The Spurs reign supreme, and somehow, it's all LeBron James' fault. San Antonio officially becomes Title Town, Texas, while Miami's Three-Peat dreams are extinguished like a cigar on South Beach. Oh, and Kawhi Leonard registers actual emotion! Here's what you missed while you were watching Game of Thrones: The Flagrant 2 for Monday a.m.
Spurs Get One For The Thumb
It wasn't supposed to be this easy.
The San Antonio Spurs won their fifth NBA Championship on Sunday night, once again dominating the Miami Heat in the Game 5 of a highly anticipated Finals rematch that ended up being a shockingly one-sided affair.
The Spurs won 104-87 behind 22 points from Finals MVP Kawhi Leonard – at 22 years old, he's the youngest MVP since his teammate, Tim Duncan, won the award in 1999 – and a balanced (dare we say "Dad-like") scoring sheet that included 16 from Tony Parker, 19 from Manu Ginobili and 17 from Patty Mills, who put the game out of reach with an incendiary third quarter. Then they all partied relatively hard:
Here's Coach Pop getting all sorta-emotional following the win:
It was San Antonio's third-straight blowout win in the series, but at the onset, it didn't look like would be; led by LeBron James, Miami stormed to a 22-6 lead in the first, but just as quickly, things reverted back to the script. The Spurs clamped down, limiting Miami to just 11 total points in the second quarter, then 18 in the third, and that was that. A series that began with so much hype ended with bench players for both teams playing out the stretch, the Spurs' stars celebrating title number five while James and the Heat looked on dejectedly.
As for the champs, they avenged last year's heartbreaking Finals loss to Miami, and may have finally earned their place in the pantheon of the NBA. That their fifth championship came seven years after their fourth is a testament to their consistency, and the fact that they steamrolled the Heat – and pretty much everyone else – in this postseason speaks to their dominance. San Antonio outscored opponents by 214 points in these playoffs, and their 12 wins by 15 points or more is a record.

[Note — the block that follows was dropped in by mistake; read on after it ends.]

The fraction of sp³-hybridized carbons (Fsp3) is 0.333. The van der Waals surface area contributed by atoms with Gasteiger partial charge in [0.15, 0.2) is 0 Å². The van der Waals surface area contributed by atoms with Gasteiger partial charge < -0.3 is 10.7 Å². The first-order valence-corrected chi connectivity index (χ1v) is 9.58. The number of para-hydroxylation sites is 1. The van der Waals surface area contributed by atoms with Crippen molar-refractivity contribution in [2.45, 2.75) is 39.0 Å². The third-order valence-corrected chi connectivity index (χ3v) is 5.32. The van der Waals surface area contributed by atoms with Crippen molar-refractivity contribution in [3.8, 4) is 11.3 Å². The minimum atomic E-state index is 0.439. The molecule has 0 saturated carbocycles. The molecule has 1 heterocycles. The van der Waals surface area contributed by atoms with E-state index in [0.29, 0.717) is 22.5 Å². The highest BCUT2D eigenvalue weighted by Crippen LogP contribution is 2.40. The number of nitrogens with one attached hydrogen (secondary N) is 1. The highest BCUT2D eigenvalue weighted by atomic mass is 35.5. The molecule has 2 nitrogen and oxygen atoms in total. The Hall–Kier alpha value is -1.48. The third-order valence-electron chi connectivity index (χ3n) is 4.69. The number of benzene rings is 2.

The Heat Reportedly Also Played In This Series
The blowout losses weren't the only recurring storyline in these NBA Finals: LeBron James' lack of a supporting cast was another, and that was once again the case in Game 5.
James led all scorers with 31 – just as he had done in four of the five games in this series – but his supporting cast watched from the wings. Chris Bosh had 13, Dwyane Wade had 11, and no one else on the roster cracked double digits. That these last three games were so one-sided certainly had something to do with the Spurs' superior depth, and Game 5 was a microcosm of that disparity. Ray Allen and Rashard Lewis showed their age all night, going a combined 2-10 from the field. Michael Beasley somehow played 17 minutes in this game, and he was the Heat's best player off the pine, leading all reserves (and some of the starters) with 9 points.
It's practically a given that LeBron's detractors will somehow pin this Finals loss on him (right on cue, Skip Bayless has something stupid to say), but he was the only Heat player to show up for this series and, more often than not, he was playing 1-on-5. Miami's bench betrayed them in the Finals, but their starters didn't do much to help the cause either. If James was cramping up, sprinting to the bathroom mid-game, or "fading," you can probably understand why: Carrying a franchise on your back is tiring work.
Who knows? Maybe Carmelo can help.
The U.S. National Team begins World Cup play on Monday, taking on Ghana at 6 p.m. ET. The Americans are looking to avenge their exits at the last two Cups, both of which came courtesy of the Black Stars. Good news, now our coach thinks we might actually have a chance! ... This Heat fan didn't take their NBA Finals loss all that hard. ... Happy belated Father's Day to anyone who's managed to slip one by the keeper, but a special shout-out to this badass dad in San Francisco. Dude makes fatherhood look easy.